ALBUQUERQUE, N.M. (AP) — The tiger-striped bus pulled up to the quiet neighborhood around 10:30 p.m., its internal sound system already piping a techno-beat clamor.
A dozen costumed adults — some already knee-deep in the night’s birthday-party revelry — ambled on-board for a ride to another shindig.
A safe ride.
For $7.50 each, the Party-Trolley delivered the group to its next destination without incident and without interrupting the festive flow. While en route, the tunes blasted, cameras flashed and a passenger wearing a Batman costume performed a superhero-worthy strut down the aisle.
Kyle McCallister — a 29-year-old dressed for the occasion as a human Breathalyzer — had arranged the trolley ride for the group, noting that his friends don’t drink and drive.
“It’s a great way — cheap and easy — to get wherever we want to go,” he said.
Party-Trolley founder Paul Aitken, hanging from the roof of his bus, wants to get a Party-Trolley in college communities around the U.S. The “sh[auth] ared ride service” offers one-way trips as low as $5 per person.
In this season of spiked eggnog and champagne toasts, here’s a sobering statistic: Under New Mexico law, a first-time DWI conviction can cost up to $1,900 in fines, fees and expenses like an ignition interlock device.
And that’s before paying a defense attorney, which DWI Resource Center Executive Director Linda Atkinson said can run around $3,000 to $5,000.
“It will take a chunk of change” to deal with a DWI, Atkinson said.
It is something a lot of people have learned the hard way: Authorities made 4,842 DWI arrests in Bernalillo County last year, according to the state’s Traffic Safety Division.
But a few local entrepreneurs are hoping to help turn that tide.
University of New Mexico student Paul Aitken founded Party-Trolley in 2011 using money he earned as the third-place finisher in the Entrepreneurial Challenge organized by UNM’s Anderson School of Management. Certified by the Public Regulation Commission as a “shared ride carrier,” Party-Trolley runs Thursday, Friday and Saturday nights with one-way fares as low as $5 per person.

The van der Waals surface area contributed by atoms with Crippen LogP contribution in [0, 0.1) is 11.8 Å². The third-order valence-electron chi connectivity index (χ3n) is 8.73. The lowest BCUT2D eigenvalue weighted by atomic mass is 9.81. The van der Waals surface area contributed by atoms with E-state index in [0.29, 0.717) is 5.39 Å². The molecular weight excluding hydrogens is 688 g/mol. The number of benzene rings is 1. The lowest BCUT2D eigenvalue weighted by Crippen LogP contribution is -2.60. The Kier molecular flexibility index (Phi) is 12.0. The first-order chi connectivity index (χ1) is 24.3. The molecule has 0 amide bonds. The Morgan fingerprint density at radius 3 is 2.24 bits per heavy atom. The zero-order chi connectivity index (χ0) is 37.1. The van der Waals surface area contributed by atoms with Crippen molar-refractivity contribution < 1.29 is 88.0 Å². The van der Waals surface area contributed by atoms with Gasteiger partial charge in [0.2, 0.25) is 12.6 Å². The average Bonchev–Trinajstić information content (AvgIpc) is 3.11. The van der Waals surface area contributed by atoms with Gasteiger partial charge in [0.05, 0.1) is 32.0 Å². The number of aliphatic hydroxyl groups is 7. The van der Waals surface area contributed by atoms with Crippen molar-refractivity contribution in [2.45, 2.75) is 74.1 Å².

Phil Baca’s service, Designated Drivers on Demand, offers a different variation on the safe ride. His customers get a sober driver to take them home in their own vehicle, thus avoiding the next-day scramble to get their car.
Baca’s members pay $30 a month for service any time of day, plus mandatory tips per ride.
In comparison, a five-mile taxi ride in Albuquerque for two people averages about $14.50, according to data from the Public Regulation Commission. Rental of a basic, sedan-style limo in Albuquerque averages $50 per hour.
Aitken, 24, said his mission was to prevent DWI by offering a transportation option that was both fun and cheap.
He started by purchasing a used bus from a church in Roswell.
“The guy said, ‘Now, son, I know you believe Jesus Christ is your savior and I hope you’re doing something good with this bus,'” Aitken recalled. “I said, ‘Yes, sir, I’m going to be saving hundreds of lives.'”
Aitken had the bus wrapped in black with a jungle-print motif and completely redid the inside. In lieu of bench seats, 12 comfy office-like chairs face center. Aitken covered the interior with black chalkboard paint that riders have since blanketed with doodles, signatures and declarations of love.